Monday 5 December 2016

Lawyer warnings on equity-release loans to elderly 'ignored'

Published 20/01/2016 | 02:30

At least 3,000 people owe a total of €300m on equity release loans, according to the Central Bank. Getty Images/iStockphoto
At least 3,000 people owe a total of €300m on equity release loans, according to the Central Bank. Getty Images/iStockphoto

Lawyers issued strong warnings about controversial equity-release mortgages more than a decade ago.

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The products are now seeing thousands of older people facing massive debts.

The lawyers had been particularly scathing about Bank of Ireland's Life Loan product.

At least 3,000 people owe a total of €300m on equity release loans, according to the Central Bank. No repayments are made on equity-release products taken out by older people, which means huge debts have now built up. The money is due when the owner dies, or the house is sold.

Financial adviser John Lowe explained that, as a rule of thumb, what is owed on a product like Life Loan doubles every 10 years.

This means that a €50,000 Life Loan taken out a decade ago has now spiralled to become a debt of €100,000.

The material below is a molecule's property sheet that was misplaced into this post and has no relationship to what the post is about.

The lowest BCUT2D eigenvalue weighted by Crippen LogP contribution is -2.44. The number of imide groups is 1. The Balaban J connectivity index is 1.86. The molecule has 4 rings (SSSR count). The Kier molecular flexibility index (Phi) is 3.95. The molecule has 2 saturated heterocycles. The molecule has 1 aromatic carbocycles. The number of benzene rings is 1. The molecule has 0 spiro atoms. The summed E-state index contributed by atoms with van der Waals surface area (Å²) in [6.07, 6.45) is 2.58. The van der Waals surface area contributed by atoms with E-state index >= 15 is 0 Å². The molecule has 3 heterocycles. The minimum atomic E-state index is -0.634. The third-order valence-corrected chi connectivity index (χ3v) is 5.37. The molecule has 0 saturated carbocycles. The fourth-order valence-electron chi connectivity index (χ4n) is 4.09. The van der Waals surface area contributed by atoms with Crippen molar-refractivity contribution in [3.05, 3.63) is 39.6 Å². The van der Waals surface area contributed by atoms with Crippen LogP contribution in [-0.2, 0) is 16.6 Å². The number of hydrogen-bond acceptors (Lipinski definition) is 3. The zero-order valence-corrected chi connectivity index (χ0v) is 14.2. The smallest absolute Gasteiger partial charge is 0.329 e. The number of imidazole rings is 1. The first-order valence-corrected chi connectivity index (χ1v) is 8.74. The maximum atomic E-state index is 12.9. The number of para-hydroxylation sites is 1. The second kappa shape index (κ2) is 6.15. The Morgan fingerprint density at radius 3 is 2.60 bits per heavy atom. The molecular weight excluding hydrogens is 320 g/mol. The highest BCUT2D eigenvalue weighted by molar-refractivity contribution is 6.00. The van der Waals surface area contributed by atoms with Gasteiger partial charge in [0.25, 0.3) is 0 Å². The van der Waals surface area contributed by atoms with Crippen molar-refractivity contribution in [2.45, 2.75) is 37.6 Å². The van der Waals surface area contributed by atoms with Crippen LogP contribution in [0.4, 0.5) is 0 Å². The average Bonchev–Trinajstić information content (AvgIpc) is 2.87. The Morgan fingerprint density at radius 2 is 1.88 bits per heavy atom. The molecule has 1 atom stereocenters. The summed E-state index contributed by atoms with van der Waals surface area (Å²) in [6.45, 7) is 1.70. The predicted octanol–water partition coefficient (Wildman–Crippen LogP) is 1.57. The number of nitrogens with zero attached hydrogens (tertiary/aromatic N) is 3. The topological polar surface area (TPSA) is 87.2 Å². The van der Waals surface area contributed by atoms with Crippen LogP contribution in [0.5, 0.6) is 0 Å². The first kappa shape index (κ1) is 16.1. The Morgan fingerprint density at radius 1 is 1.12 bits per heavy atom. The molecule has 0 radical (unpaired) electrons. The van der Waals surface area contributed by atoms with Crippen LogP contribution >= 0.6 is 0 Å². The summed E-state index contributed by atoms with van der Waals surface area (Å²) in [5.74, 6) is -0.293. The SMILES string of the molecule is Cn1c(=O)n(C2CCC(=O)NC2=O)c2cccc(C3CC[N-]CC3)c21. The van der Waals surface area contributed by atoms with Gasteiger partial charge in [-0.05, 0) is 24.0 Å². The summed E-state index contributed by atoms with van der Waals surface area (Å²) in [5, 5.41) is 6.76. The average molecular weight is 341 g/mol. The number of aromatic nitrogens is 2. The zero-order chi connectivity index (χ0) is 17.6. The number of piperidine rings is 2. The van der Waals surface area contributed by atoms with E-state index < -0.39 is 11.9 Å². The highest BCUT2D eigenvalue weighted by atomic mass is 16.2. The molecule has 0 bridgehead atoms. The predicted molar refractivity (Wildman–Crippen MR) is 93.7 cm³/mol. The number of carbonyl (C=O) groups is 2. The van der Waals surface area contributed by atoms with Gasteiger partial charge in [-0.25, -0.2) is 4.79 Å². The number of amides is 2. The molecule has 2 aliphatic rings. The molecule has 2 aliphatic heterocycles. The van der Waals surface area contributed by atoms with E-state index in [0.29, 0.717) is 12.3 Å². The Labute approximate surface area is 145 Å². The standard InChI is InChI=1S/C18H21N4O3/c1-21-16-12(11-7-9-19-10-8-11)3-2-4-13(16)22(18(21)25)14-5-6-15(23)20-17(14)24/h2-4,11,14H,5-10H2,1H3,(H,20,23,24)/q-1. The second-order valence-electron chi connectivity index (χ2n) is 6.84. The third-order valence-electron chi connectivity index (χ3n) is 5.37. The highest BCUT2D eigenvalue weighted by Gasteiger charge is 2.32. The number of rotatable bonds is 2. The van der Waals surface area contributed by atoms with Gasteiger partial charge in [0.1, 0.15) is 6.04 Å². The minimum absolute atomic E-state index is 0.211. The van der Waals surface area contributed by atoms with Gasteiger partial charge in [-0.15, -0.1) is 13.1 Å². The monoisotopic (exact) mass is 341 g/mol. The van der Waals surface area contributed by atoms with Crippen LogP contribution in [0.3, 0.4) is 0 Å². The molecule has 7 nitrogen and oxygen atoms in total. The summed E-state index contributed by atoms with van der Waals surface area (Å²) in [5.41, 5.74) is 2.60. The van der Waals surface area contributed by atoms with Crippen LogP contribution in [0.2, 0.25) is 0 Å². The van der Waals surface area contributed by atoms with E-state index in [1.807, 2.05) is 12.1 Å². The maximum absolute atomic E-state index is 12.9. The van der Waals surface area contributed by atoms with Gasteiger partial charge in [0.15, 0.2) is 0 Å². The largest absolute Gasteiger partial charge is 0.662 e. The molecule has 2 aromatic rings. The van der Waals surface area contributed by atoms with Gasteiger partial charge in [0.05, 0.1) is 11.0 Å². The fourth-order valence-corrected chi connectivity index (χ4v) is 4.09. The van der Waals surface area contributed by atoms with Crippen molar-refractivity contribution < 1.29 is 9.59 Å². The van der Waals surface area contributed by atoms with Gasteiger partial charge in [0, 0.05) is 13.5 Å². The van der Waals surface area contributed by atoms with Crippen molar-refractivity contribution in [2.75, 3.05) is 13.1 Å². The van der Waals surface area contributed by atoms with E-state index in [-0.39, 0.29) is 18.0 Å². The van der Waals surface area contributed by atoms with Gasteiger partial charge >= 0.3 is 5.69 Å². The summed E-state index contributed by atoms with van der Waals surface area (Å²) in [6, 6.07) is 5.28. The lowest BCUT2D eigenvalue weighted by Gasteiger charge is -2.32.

Many families are now finding that the amount owed leaves them with nothing when the homes are sold, wiping out inheritances.

Mr Lowe said there was a chance many people did not have the product's terms and conditions properly explained to them when it was taken out.

The controversial Bank of Ireland Life Loan was singled out for criticism by the Law Society, which represents solicitors, in 2005.

The lawyers said many of the conditions attached to the Life Loan product were "objectionable and quite unnecessary".

The society claimed Bank of Ireland was imposing more stringent requirements than similar equity-release schemes in the UK.

So annoyed was the Law Society that it refused to allow its certificate of title forms to be used in connection with the Life Loan product.

Exception was taken by the society's conveyancing committee to the requirement that borrowers make a will and appoint executors. The lawyers are also annoyed at demands that borrowers name their executors.

Yesterday, director general of the Law Society Ken Murphy said: "This very bad outcome, for a great many consumers of equity-release products, is what the Law Society predicted a decade ago.

"In 2005 we expressed, both in the media and in practice notes to the solicitors' profession, the society's deep reservations about aspects of certain equity-release products then being offered on the market."

He said the society had recommended in 2007 that the equity-release products be more tightly regulated.

"Regrettably, no consumer-protection regulation was put in place."

The Irish Independent has received hundreds of calls and emails since the issue was publicised last week, including coverage on RTÉ's 'Liveline'.

Contacted again yesterday, Bank of Ireland said it sold life loan products between 2001 and 2010 in accordance with regulatory requirements.

Irish Independent

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